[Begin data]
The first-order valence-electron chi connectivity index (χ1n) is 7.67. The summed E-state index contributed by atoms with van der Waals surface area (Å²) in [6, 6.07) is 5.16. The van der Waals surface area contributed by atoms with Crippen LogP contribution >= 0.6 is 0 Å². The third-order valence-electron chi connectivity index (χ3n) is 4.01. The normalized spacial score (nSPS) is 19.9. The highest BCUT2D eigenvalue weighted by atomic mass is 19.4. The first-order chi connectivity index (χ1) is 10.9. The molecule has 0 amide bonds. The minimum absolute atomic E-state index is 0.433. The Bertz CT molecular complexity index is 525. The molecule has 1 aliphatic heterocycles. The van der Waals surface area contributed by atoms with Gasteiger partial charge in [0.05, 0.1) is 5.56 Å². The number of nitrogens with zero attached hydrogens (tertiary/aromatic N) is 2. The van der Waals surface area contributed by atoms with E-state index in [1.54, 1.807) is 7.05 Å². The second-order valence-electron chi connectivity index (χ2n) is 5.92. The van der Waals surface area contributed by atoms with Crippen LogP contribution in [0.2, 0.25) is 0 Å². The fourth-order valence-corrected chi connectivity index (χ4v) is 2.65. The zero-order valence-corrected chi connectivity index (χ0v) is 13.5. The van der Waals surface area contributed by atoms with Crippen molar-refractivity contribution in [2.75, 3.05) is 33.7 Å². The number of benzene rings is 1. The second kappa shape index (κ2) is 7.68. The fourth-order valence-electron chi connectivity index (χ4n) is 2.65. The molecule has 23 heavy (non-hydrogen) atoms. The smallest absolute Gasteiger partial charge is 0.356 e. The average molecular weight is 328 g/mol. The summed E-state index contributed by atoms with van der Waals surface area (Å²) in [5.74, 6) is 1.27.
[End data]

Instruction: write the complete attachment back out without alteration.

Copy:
The first-order valence-electron chi connectivity index (χ1n) is 7.67. The summed E-state index contributed by atoms with van der Waals surface area (Å²) in [6, 6.07) is 5.16. The van der Waals surface area contributed by atoms with Crippen LogP contribution >= 0.6 is 0 Å². The third-order valence-electron chi connectivity index (χ3n) is 4.01. The normalized spacial score (nSPS) is 19.9. The highest BCUT2D eigenvalue weighted by atomic mass is 19.4. The first-order chi connectivity index (χ1) is 10.9. The molecule has 0 amide bonds. The minimum absolute atomic E-state index is 0.433. The Bertz CT molecular complexity index is 525. The molecule has 1 aliphatic heterocycles. The van der Waals surface area contributed by atoms with Gasteiger partial charge in [0.05, 0.1) is 5.56 Å². The number of nitrogens with zero attached hydrogens (tertiary/aromatic N) is 2. The van der Waals surface area contributed by atoms with E-state index in [1.54, 1.807) is 7.05 Å². The second-order valence-electron chi connectivity index (χ2n) is 5.92. The van der Waals surface area contributed by atoms with Crippen LogP contribution in [0.2, 0.25) is 0 Å². The fourth-order valence-corrected chi connectivity index (χ4v) is 2.65. The zero-order valence-corrected chi connectivity index (χ0v) is 13.5. The van der Waals surface area contributed by atoms with Crippen molar-refractivity contribution in [2.75, 3.05) is 33.7 Å². The number of benzene rings is 1. The second kappa shape index (κ2) is 7.68. The fourth-order valence-electron chi connectivity index (χ4n) is 2.65. The molecule has 23 heavy (non-hydrogen) atoms. The smallest absolute Gasteiger partial charge is 0.356 e. The average molecular weight is 328 g/mol. The summed E-state index contributed by atoms with van der Waals surface area (Å²) in [5.74, 6) is 1.27.